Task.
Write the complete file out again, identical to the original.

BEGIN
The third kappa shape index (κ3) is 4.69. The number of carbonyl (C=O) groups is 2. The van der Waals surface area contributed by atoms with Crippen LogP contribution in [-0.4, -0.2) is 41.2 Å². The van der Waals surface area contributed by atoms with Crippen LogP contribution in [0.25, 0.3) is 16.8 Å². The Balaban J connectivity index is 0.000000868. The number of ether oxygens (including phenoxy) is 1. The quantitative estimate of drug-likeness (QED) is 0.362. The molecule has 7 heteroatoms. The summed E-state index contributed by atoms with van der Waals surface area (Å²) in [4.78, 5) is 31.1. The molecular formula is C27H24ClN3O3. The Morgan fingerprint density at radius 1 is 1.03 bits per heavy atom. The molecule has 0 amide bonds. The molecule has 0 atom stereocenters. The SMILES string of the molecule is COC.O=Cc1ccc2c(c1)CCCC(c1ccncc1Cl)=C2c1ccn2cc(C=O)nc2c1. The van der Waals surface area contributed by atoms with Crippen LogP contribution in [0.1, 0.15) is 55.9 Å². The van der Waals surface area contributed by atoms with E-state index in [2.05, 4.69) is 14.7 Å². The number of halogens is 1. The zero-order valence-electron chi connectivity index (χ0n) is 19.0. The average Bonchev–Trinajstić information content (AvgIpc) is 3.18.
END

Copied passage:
The third kappa shape index (κ3) is 4.69. The number of carbonyl (C=O) groups is 2. The van der Waals surface area contributed by atoms with Crippen LogP contribution in [-0.4, -0.2) is 41.2 Å². The van der Waals surface area contributed by atoms with Crippen LogP contribution in [0.25, 0.3) is 16.8 Å². The Balaban J connectivity index is 0.000000868. The number of ether oxygens (including phenoxy) is 1. The quantitative estimate of drug-likeness (QED) is 0.362. The molecule has 7 heteroatoms. The summed E-state index contributed by atoms with van der Waals surface area (Å²) in [4.78, 5) is 31.1. The molecular formula is C27H24ClN3O3. The Morgan fingerprint density at radius 1 is 1.03 bits per heavy atom. The molecule has 0 amide bonds. The molecule has 0 atom stereocenters. The SMILES string of the molecule is COC.O=Cc1ccc2c(c1)CCCC(c1ccncc1Cl)=C2c1ccn2cc(C=O)nc2c1. The van der Waals surface area contributed by atoms with Crippen LogP contribution in [0.1, 0.15) is 55.9 Å². The van der Waals surface area contributed by atoms with E-state index in [2.05, 4.69) is 14.7 Å². The number of halogens is 1. The zero-order valence-electron chi connectivity index (χ0n) is 19.0. The average Bonchev–Trinajstić information content (AvgIpc) is 3.18.